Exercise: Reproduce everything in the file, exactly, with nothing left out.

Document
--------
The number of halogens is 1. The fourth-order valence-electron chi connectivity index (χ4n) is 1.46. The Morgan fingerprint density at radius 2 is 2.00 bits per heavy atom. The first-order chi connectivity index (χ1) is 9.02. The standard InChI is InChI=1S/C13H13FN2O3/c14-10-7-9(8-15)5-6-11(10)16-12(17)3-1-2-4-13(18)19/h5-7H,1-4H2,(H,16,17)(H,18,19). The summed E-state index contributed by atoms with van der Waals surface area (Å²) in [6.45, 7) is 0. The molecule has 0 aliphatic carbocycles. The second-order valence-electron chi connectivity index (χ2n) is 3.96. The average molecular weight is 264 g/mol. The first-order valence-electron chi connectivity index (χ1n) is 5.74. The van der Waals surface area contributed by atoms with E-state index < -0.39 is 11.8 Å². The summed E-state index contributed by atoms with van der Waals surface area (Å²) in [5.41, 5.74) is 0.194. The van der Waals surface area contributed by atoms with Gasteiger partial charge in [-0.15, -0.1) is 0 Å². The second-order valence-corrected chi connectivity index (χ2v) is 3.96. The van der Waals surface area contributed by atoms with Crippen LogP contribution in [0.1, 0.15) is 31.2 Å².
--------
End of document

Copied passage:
The number of halogens is 1. The fourth-order valence-electron chi connectivity index (χ4n) is 1.46. The Morgan fingerprint density at radius 2 is 2.00 bits per heavy atom. The first-order chi connectivity index (χ1) is 9.02. The standard InChI is InChI=1S/C13H13FN2O3/c14-10-7-9(8-15)5-6-11(10)16-12(17)3-1-2-4-13(18)19/h5-7H,1-4H2,(H,16,17)(H,18,19). The summed E-state index contributed by atoms with van der Waals surface area (Å²) in [6.45, 7) is 0. The molecule has 0 aliphatic carbocycles. The second-order valence-electron chi connectivity index (χ2n) is 3.96. The average molecular weight is 264 g/mol. The first-order valence-electron chi connectivity index (χ1n) is 5.74. The van der Waals surface area contributed by atoms with E-state index < -0.39 is 11.8 Å². The summed E-state index contributed by atoms with van der Waals surface area (Å²) in [5.41, 5.74) is 0.194. The van der Waals surface area contributed by atoms with Gasteiger partial charge in [-0.15, -0.1) is 0 Å². The second-order valence-corrected chi connectivity index (χ2v) is 3.96. The van der Waals surface area contributed by atoms with Crippen LogP contribution in [0.1, 0.15) is 31.2 Å².